Seeking Input for a Novel Idea

Rick Jobus avatar

by Rick Jobus |

Share this article:

Share article via email
ALS News Today | Main graphic for

“Dear Sir or Madam, will you read my book?

It took me years to write, will you take a look? …

If you must return it, you can send it here, 

But I need a break, and I want to be a paperback writer.”

A story in a London newspaper inspired the composition of The Beatles’ hit “Paperback Writer.” On the pages of ALS News Today, I once suggested — mostly tongue-in-cheek, but a small fraction in earnest — a theme that a novelist could run with. A side benefit of the ALS-centric plot was a hoped-for boost in disease awareness.

Alas, unlike the Daily Mail item, my column prompted no song, much less a book. Not having my fill of fictional folly, I was back at it five months later. This time, I envisioned a crack ensemble of cartoon characters attacking ALS. Again, no bump.

At that point, I resigned myself to the reality that it’s best to leave the novel sculpturing to the professionals. Besides, the heterogeneity of ALS makes the depiction of a representative, relatable central protagonist rather tough sledding. My own experience, coupled with a superficial awareness of its toll on others, yields a largely incomplete composite. ALS is just such a random, variable, unpredictable, logic-defying mystery.

An ensemble cast — like the one Katie Schuermann crafted in the “Anthems of Zion” trilogy, capturing the myriad individual virtues and foibles inherent to the body of a church congregation — might do the trick. But the challenge remains gaining the vital personalized input necessary to do the ALS ordeal justice.

Recommended Reading
Tim Green ALS family | ALS News Today | photo of Tim Green surrounded by family

Former NFL Player Tim Green Won’t Let ALS Define Him

A Facebook exercise gave me an idea. A friend of mine either developed or borrowed an enjoyable diversion. She authored a couple of fictional paragraphs loosely describing a setting and a person, with precious few sketchy circumstantial details. From this soft foundation, she invited those of us so inclined to add our own content, with the freedom to take the story in any direction, at our whimsical discretion. I enthusiastically participated.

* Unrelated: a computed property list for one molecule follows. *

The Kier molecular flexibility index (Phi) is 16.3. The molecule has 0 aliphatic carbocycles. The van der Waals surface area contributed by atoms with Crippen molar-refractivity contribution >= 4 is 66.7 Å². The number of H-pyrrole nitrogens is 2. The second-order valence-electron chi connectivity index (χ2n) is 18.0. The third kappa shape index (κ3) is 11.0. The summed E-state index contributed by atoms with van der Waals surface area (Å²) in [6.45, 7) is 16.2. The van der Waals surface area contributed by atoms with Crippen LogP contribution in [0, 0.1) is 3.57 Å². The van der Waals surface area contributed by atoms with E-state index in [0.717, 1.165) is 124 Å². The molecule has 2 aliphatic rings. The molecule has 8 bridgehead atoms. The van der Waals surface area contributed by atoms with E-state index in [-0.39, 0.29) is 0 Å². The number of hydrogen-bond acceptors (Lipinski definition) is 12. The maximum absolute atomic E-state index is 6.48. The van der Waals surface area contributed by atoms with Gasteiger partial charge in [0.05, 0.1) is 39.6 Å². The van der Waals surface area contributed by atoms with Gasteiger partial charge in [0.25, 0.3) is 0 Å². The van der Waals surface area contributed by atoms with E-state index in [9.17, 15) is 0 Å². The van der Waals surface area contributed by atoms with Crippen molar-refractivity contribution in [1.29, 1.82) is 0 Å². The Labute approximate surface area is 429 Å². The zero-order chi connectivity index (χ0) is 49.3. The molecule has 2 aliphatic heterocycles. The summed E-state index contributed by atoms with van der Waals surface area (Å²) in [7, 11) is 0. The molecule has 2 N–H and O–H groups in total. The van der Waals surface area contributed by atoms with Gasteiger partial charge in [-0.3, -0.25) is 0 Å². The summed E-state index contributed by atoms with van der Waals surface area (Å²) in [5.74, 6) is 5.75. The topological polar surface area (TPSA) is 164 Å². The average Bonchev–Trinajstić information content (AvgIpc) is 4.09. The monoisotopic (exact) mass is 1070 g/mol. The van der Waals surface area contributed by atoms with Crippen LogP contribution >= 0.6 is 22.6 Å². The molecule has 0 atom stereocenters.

In any fictional treatment in which the ending is hardly a mystery, the subplots must be irresistibly compelling. The ALS universe — as composed of patients, family caregivers, medical professionals, and concerned friends — is all that and more. Maybe an approach similar to the one my Facebook contact introduced could draw some of that rich fodder out. Perhaps a plausible premise packed with enough reasonable potential inroads to the confoundingly diverse world of ALS might elicit some story material.

With that in mind, here is my submitted introduction to the working title “Kiss My ALS”:

“The doctor dreaded these appointments. You would think that with all the years as a practicing neurologist treating conditions of the gravest nature, an emotional callous might have developed. But not with amyotrophic lateral sclerosis. The delivery of that diagnosis was a staggering gut punch for everyone — the doc included.

She gazed at her comfort souvenir, a framed photo of herself and the rest of the multidisciplinary team she was proud to be a member of. The picture served as a reminder of all the good that is possible, even in the face of unyielding human devastation. Although she was the ‘headliner,’ the entire staff — including therapists, a nutritionist, a social worker, members of a patient advocacy chapter, an assistive-device specialist, and volunteers — conspired to help squeeze the last glob of quality from the tube of life that the ALS patients brought to the dance.

And that is what they strived for — a carefully choreographed, elegantly maneuvered, poetry-in-motion waltz. Being in a population center while also serving many rural outposts meant the dance card was always filled. She had come to appreciate that in the dance of life, ALS sufferers and their caregivers were virtuosos of the highest order. 

Through interaction at the clinic and the occasional support group gathering, she was always left stupefied by the resilient and intrepid manner in which the patients battled. The doctor and her team would routinely compare notes after each clinic day. Their consensus was invariably the same. 

 From a demographic hodgepodge that defied science, these folks shared one common denominator: Each, in their own way, was the hero in a siege that was incessantly brutal. Each engaged in warfare that had never before been waged. ALS employed tactics that were different every time it fought. No two were the same — not even a doppelgänger.